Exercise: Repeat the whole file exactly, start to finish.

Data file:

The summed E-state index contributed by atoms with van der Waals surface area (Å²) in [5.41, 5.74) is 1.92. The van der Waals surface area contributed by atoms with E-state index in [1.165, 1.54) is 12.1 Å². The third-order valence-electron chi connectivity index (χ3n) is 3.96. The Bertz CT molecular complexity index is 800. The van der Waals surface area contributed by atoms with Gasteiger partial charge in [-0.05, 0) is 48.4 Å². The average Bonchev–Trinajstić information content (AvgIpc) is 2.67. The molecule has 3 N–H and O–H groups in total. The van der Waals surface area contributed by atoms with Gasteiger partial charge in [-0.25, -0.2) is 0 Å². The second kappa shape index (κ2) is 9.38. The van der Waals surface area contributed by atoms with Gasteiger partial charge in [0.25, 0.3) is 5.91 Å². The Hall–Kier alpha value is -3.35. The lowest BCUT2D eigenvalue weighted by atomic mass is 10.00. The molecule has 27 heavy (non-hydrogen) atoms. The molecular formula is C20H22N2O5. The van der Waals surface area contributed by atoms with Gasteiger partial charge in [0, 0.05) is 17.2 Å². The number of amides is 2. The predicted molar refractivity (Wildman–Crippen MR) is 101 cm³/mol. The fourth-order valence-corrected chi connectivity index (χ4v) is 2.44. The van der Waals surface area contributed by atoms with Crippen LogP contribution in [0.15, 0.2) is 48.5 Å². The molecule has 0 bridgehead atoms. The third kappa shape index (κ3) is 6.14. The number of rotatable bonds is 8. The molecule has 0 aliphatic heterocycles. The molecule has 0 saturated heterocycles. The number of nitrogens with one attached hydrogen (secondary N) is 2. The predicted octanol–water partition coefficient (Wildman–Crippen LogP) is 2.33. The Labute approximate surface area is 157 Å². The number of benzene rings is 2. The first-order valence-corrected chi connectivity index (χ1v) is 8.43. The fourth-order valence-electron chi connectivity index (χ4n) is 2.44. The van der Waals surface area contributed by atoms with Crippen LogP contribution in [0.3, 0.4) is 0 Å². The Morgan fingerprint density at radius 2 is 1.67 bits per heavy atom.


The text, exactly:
The summed E-state index contributed by atoms with van der Waals surface area (Å²) in [5.41, 5.74) is 1.92. The van der Waals surface area contributed by atoms with E-state index in [1.165, 1.54) is 12.1 Å². The third-order valence-electron chi connectivity index (χ3n) is 3.96. The Bertz CT molecular complexity index is 800. The van der Waals surface area contributed by atoms with Gasteiger partial charge in [-0.05, 0) is 48.4 Å². The average Bonchev–Trinajstić information content (AvgIpc) is 2.67. The molecule has 3 N–H and O–H groups in total. The van der Waals surface area contributed by atoms with Gasteiger partial charge in [-0.25, -0.2) is 0 Å². The second kappa shape index (κ2) is 9.38. The van der Waals surface area contributed by atoms with Gasteiger partial charge in [0.25, 0.3) is 5.91 Å². The Hall–Kier alpha value is -3.35. The lowest BCUT2D eigenvalue weighted by atomic mass is 10.00. The molecule has 27 heavy (non-hydrogen) atoms. The molecular formula is C20H22N2O5. The van der Waals surface area contributed by atoms with Gasteiger partial charge in [0, 0.05) is 17.2 Å². The number of amides is 2. The predicted molar refractivity (Wildman–Crippen MR) is 101 cm³/mol. The fourth-order valence-corrected chi connectivity index (χ4v) is 2.44. The van der Waals surface area contributed by atoms with Crippen LogP contribution in [0.15, 0.2) is 48.5 Å². The molecule has 0 bridgehead atoms. The third kappa shape index (κ3) is 6.14. The number of rotatable bonds is 8. The molecule has 0 aliphatic heterocycles. The molecule has 0 saturated heterocycles. The number of nitrogens with one attached hydrogen (secondary N) is 2. The predicted octanol–water partition coefficient (Wildman–Crippen LogP) is 2.33. The Labute approximate surface area is 157 Å². The number of benzene rings is 2. The first-order valence-corrected chi connectivity index (χ1v) is 8.43. The fourth-order valence-electron chi connectivity index (χ4n) is 2.44. The van der Waals surface area contributed by atoms with Crippen LogP contribution in [0.3, 0.4) is 0 Å². The Morgan fingerprint density at radius 2 is 1.67 bits per heavy atom.